And the perplexed customers? They burned up the phone lines wondering what was going on and thought twice about buying again from that company. The grand result of all this clashing and clanging of silos together haphazardly is customer disbelief. “What are they thinking?” “Do they talk to each other?” and finally, “Why should I continue to take this?”
What’s laughable is that we’re still talking about customer loyalty. As if customers are supposed to be loyal to us! When we treat them that way! The even sadder truth is that we don’t know we’re doing it. We frequently find out what we’ve done to customers only when they call in to complain. And CEOs have the false sense that their company is customer focused and is making progress. "Customer Rage" Is on the Rise
An increasing number of Americans report being extremely upset with how a “serious” complaint of theirs was handled by customer service, according to a survey by the Customer Care Alliance. Specific findings include (Customer Care Alliance, 11-14-04):
- 73% of customers that had a product or service problem experienced what the CCA termed “customer rage,” a five percentage-point increase from the group's 2003 report.
- Only 16% of the respondents said they felt completely satisfied or received more than they asked for. More than half of the complainants felt that they received nothing from the companies that caused their problems. This is due to the "hot potato" scenario that many customers are treated to when they call in for help and are passed around from person to person. No one wants to help, can help or is given accountability for helping and "owning" the customer who calls.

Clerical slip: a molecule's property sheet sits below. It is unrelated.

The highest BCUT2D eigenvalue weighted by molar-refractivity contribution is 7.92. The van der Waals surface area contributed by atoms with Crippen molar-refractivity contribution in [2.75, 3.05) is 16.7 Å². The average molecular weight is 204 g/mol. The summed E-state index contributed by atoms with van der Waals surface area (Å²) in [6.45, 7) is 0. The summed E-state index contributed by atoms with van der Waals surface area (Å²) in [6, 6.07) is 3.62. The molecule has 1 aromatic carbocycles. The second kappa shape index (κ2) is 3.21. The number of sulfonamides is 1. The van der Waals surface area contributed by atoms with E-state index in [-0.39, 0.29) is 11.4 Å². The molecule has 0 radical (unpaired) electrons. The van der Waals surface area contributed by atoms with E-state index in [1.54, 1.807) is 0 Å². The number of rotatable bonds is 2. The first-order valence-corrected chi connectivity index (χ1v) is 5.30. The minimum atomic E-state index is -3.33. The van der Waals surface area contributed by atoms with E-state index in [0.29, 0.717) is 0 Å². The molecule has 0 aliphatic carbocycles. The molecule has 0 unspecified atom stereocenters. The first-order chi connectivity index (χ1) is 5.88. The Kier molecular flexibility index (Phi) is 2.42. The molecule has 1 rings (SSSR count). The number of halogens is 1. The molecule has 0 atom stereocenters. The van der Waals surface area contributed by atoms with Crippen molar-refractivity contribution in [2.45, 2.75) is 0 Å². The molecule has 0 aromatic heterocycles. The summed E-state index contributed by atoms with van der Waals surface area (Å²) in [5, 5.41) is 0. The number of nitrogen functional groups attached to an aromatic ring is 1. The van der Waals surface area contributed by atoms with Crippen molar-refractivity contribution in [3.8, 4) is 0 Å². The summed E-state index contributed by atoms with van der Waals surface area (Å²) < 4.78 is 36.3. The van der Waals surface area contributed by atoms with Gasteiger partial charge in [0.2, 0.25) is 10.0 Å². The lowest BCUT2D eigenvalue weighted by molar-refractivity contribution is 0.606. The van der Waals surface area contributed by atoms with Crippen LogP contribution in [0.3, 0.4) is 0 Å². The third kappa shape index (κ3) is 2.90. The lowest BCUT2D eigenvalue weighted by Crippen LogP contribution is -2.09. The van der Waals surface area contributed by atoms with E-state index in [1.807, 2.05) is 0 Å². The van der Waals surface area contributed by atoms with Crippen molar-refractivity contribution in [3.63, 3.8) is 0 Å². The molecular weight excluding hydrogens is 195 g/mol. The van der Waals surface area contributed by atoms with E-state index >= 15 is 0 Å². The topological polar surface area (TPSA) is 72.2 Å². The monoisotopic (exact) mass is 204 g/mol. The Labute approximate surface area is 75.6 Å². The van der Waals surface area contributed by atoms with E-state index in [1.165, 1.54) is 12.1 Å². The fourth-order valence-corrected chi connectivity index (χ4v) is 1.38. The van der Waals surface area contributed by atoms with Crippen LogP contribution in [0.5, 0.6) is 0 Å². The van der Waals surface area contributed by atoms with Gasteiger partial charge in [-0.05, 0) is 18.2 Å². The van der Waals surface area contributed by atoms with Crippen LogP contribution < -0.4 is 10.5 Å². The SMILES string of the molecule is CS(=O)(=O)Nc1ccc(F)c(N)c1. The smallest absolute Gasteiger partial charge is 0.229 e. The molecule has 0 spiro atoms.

- More than half of the respondents decided never to do business with the company again, or threatened to talk with management. A quarter yelled or raised their voice, while 6% cursed or used profanity.
Message to CEOs: What Customers Want Is Simple
Customers want companies to keep their problems to themselves and to provide a seamless experience to them when they call or attempt to buy something. Customers—regardless of industry, geography or product/service—want the service they receive to be(AchieveGlobal, 9-1-2004):
- Seamless. The company is able to manage behind-the-scenes service factors so that they remain invisible to the customer.
- Trustworthy. The company provides what is promised, dependably and with quality.
- Attentive. The company provides caring, personalized attention to customers, recognizing both their human and business needs.
- Resourceful. The company efficiently provides flexible and creative solutions.
So, here's the message to CEOs and companies out there: you'd better get your act together for customers. Help your employeees learn how to work together in the corporate sandbox. If not for your own sanity, do it for your customers and (hmmm) for your company's profitability. Otherwise, your business practices will drive your customers away!
If you’d like to learn more about the state of customer service in today’s marketplace, read “Magnifying Customer Focus,” a new study conducted by Human Resource International and AMA: www.amanet.org/research/index.htm